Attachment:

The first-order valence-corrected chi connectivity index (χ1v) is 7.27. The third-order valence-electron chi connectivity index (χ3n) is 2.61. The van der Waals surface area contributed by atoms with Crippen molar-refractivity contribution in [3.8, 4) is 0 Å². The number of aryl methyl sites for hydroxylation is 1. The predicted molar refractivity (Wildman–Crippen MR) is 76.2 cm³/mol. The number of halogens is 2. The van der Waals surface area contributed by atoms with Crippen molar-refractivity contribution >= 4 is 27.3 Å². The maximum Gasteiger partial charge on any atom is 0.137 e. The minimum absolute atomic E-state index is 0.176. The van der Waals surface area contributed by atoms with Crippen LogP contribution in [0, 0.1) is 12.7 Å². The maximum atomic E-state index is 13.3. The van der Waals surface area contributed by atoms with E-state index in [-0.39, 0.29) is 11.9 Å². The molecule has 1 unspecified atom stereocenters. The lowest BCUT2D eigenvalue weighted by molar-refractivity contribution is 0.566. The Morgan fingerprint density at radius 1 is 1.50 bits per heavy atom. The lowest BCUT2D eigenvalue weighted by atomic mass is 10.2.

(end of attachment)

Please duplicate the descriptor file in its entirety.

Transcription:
The first-order valence-corrected chi connectivity index (χ1v) is 7.27. The third-order valence-electron chi connectivity index (χ3n) is 2.61. The van der Waals surface area contributed by atoms with Crippen molar-refractivity contribution in [3.8, 4) is 0 Å². The number of aryl methyl sites for hydroxylation is 1. The predicted molar refractivity (Wildman–Crippen MR) is 76.2 cm³/mol. The number of halogens is 2. The van der Waals surface area contributed by atoms with Crippen molar-refractivity contribution >= 4 is 27.3 Å². The maximum Gasteiger partial charge on any atom is 0.137 e. The minimum absolute atomic E-state index is 0.176. The van der Waals surface area contributed by atoms with Crippen LogP contribution in [0, 0.1) is 12.7 Å². The maximum atomic E-state index is 13.3. The van der Waals surface area contributed by atoms with E-state index in [-0.39, 0.29) is 11.9 Å². The molecule has 1 unspecified atom stereocenters. The lowest BCUT2D eigenvalue weighted by molar-refractivity contribution is 0.566. The Morgan fingerprint density at radius 1 is 1.50 bits per heavy atom. The lowest BCUT2D eigenvalue weighted by atomic mass is 10.2.